If your readers are older, they may be feeling a little bit isolated right now. They may be turning to podcasts or radio shows to keep them company and keep them entertained. So perhaps you could pitch a reading of your novel. That could be something that a radio show or podcast would want to publish.
Tip #2: Brainstorm outlets
Once you've brainstormed some ideas or topics, it's time to think about where can you pitch your ideas – specific blogs or podcasts that you can reach out to.
If you're not familiar with what's out there then it's time to get on Google. Type into Google your topic idea plus the word ‘blog' or ‘podcast' and see what comes up. Start browsing and look at what's popular on the first page, but also dig a little deeper to see what's on subsequent pages. Start making a list of blogs you might want to reach out to.
You can do a similar search with Apple Podcasts. Open the Apple Podcast app, type in your topic idea and see what kind of podcasts come up.
You don't want to go for the very top ones because they can be difficult to get onto until you've got a bit of experience under your belt. So look for slightly less well-known podcasts. Look for things that are in the top 200, for example, and start writing down podcast names.
Tip #3: Come up with story ideas
Now you have your list of possible outlets, the blogs and podcasts you're thinking about pitching, what will you pitch?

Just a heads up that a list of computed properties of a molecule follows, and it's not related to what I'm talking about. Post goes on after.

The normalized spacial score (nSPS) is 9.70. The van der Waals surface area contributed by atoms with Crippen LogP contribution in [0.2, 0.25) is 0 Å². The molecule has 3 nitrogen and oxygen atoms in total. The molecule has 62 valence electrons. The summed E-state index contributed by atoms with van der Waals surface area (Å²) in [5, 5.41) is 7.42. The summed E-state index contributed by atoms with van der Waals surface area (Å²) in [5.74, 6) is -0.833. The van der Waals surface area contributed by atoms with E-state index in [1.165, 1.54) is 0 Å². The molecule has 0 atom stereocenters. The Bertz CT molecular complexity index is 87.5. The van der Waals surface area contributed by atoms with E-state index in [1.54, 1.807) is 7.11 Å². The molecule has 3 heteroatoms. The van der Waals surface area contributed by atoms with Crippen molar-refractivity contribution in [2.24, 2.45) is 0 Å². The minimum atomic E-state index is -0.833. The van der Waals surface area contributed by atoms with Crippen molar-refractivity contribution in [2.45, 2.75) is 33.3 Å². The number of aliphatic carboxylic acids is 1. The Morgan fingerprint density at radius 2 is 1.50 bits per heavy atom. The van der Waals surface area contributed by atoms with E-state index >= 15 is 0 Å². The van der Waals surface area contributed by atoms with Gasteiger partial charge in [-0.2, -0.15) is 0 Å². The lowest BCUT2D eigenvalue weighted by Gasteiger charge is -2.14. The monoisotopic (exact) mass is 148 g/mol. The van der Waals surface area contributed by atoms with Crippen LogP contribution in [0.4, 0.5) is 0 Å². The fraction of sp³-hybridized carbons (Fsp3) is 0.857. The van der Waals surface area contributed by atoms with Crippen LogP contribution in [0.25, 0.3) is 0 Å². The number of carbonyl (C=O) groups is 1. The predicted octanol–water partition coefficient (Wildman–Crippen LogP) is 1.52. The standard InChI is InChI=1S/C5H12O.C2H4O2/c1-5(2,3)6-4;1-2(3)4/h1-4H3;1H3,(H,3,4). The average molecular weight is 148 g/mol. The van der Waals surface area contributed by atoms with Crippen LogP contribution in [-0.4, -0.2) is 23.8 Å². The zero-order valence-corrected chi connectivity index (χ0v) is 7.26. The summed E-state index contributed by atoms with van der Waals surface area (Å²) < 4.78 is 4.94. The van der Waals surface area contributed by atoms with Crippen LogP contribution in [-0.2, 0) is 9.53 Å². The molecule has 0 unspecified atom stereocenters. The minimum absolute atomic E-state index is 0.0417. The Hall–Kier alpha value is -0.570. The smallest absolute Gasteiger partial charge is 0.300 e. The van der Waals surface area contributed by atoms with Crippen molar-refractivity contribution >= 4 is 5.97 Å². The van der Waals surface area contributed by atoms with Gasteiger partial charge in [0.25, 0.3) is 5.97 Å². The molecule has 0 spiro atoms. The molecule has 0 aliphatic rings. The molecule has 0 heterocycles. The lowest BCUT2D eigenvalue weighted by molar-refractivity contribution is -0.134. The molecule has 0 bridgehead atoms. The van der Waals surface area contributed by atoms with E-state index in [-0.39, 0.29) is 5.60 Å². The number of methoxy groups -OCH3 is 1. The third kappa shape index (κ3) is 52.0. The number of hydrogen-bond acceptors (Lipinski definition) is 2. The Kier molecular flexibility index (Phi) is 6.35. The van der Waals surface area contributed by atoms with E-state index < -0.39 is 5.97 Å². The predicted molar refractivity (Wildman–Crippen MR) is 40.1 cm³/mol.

It's important to come up with story ideas rather than topics because blog and podcast hosts want to know exactly what you are going to contribute.
Topic ideas are things like ‘encouraging reading for pleasure' or ‘getting fit after 50'. They are topic ideas, whereas a story idea is ‘7 ways to help your seven-year-old read for pleasure', or '50 things you can do to get fit after 50′.
So think about what story you want to tell or what problem you're going to solve for the audience. Try to think of something that will hook the podcast or blog host's attention right away when you send your pitch email.
Get your Publicity Calendar 2021
I know that coming up with story ideas can be challenging. It can be especially so for fiction authors who don't normally have to come up with non-fiction story ideas. So I'm excited to let you know my friend Selena Soo, an incredible publicity strategist and one of the most connected people I know, has generously offered up a copy of her 2021 PUBLICITY CALENDAR to my community!
The Publicity Calendar is full of 179+ story ideas, dates & hooks to help you create endless media attention and buzz, plus:
Smart ways to tackle sensitive & timely issues so that your pitches can make a bigger impact.
The 3 things your pitch must have to avoid the tragic trash folder and score major media coverage.
How to become a productivity machine by planning your content and pitches in advance, giving you more time… and more success!
Download your copy, and let’s start out this year with inspired action!